US5499690A - Integral hood, radiator and bumper support apparatus - Google Patents

Integral hood, radiator and bumper support apparatus Download PDF

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Publication number
US5499690A
US5499690A US08/191,858 US19185894A US5499690A US 5499690 A US5499690 A US 5499690A US 19185894 A US19185894 A US 19185894A US 5499690 A US5499690 A US 5499690A
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United States
Prior art keywords
radiator
hood
support tube
chassis frame
support
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US08/191,858
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Kenneth M. Shearn
Gordon S. Kranick
Robert F. Grimstad
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Paccar Inc
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Paccar Inc
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Assigned to PACCAR INC. reassignment PACCAR INC. ASSIGNMENT OF ASSIGNORS INTEREST (SEE DOCUMENT FOR DETAILS). Assignors: GRIMSTAD, ROBERT F., KRANICK, GORDON S., SHEARN, KENNETH M.
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    • BPERFORMING OPERATIONS; TRANSPORTING
    • B62LAND VEHICLES FOR TRAVELLING OTHERWISE THAN ON RAILS
    • B62DMOTOR VEHICLES; TRAILERS
    • B62D25/00Superstructure or monocoque structure sub-units; Parts or details thereof not otherwise provided for
    • B62D25/08Front or rear portions
    • B62D25/10Bonnets or lids, e.g. for trucks, tractors, busses, work vehicles
    • BPERFORMING OPERATIONS; TRANSPORTING
    • B60VEHICLES IN GENERAL
    • B60KARRANGEMENT OR MOUNTING OF PROPULSION UNITS OR OF TRANSMISSIONS IN VEHICLES; ARRANGEMENT OR MOUNTING OF PLURAL DIVERSE PRIME-MOVERS IN VEHICLES; AUXILIARY DRIVES FOR VEHICLES; INSTRUMENTATION OR DASHBOARDS FOR VEHICLES; ARRANGEMENTS IN CONNECTION WITH COOLING, AIR INTAKE, GAS EXHAUST OR FUEL SUPPLY OF PROPULSION UNITS IN VEHICLES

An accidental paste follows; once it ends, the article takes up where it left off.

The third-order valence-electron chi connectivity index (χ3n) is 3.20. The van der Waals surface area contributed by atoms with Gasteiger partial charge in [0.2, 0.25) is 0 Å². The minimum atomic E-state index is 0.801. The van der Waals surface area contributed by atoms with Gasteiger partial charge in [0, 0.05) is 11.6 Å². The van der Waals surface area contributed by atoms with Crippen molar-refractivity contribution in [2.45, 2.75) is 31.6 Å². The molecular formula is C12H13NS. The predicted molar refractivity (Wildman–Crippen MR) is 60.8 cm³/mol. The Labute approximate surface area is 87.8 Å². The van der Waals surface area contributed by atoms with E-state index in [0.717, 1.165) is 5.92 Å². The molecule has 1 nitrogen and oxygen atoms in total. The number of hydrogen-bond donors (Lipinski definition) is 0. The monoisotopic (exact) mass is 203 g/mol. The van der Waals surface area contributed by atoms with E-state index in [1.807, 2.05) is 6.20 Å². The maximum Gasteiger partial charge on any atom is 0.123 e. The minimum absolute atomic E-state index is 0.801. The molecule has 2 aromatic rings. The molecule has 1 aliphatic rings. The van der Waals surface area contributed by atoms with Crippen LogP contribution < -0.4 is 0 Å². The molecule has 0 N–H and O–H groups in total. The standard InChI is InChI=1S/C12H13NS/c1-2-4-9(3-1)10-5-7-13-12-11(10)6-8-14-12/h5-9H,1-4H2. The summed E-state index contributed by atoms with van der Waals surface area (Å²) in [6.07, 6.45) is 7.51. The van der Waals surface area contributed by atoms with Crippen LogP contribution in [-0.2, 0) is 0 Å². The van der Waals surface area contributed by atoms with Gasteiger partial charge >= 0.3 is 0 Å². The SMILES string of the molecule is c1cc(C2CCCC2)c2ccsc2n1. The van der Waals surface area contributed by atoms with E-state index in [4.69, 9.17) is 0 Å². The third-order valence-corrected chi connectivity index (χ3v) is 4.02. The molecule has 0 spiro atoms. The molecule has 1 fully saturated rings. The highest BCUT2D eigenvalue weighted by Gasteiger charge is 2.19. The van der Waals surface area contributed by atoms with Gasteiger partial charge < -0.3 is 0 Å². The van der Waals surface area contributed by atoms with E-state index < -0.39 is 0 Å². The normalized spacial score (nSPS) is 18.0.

• B60K11/00Arrangement in connection with cooling of propulsion units
    • B60K11/02Arrangement in connection with cooling of propulsion units with liquid cooling
    • B60K11/04Arrangement or mounting of radiators, radiator shutters, or radiator blinds

Abstract

An apparatus which isolates the radiator from the shock and deflection caused by movement of the truck chassis frame during operation of the truck. The apparatus includes a tubular support member connected at a location approximately equidistant from each chassis frame rail to a support member joining chassis frame rails of a truck. The tubular support member is attached to the hood and can also be attached to the front bumper and fenders. Installation of the tubular support member allows designers to contour the hood to the radiator, improving driver visibility and aerodynamics of the truck while not decreasing the fatigue life of the radiator. Securing the bumper to the support apparatus also allows closer fit between the bumper and the hood due to integration of relative movement of these parts.

Description

TECHNICAL FIELD
This invention relates to a support apparatus in a truck which isolates the radiator from shock and vibration. More particularly, the invention relates to an apparatus which isolates the radiator from the shock and deflection caused by movement of the truck chassis frame by integrating radiator and hood motion.
BACKGROUND OF THE INVENTION
Various devices have attempted to isolate the radiator from movement of the vehicle chassis frame during vehicle operation. For example, U.S. Pat. No. 3,638,749, to Graham et al., teaches mounting the radiator in a subframe to allow relative movement between the subframe and the chassis frame through the use of coil springs and links with rubber bushings. U.S. Pat. No. 2,071,328, to Broulhiet, teaches coupling a subframe supporting the radiator, lights, and fenders to the vehicle frame aft of the front axle in order to minimize the bending caused by up and down motion imparted on the frame as a result of vertical movement of the front wheels. However, the prior art fails to disclose a support apparatus coupled near its lower center to a support member connecting the chassis frame rails, where the support apparatus integrates relative motion of the hood and radiator in such a manner as to isolate the radiator from twisting and deflection of the frame, simultaneously allowing designers to reduce radiator to hood clearance without decreasing the fatigue life of the radiator. This is particularly important for the design of modern trucks which have the hood closely contoured to the radiator for improved aerodynamics and road visibility.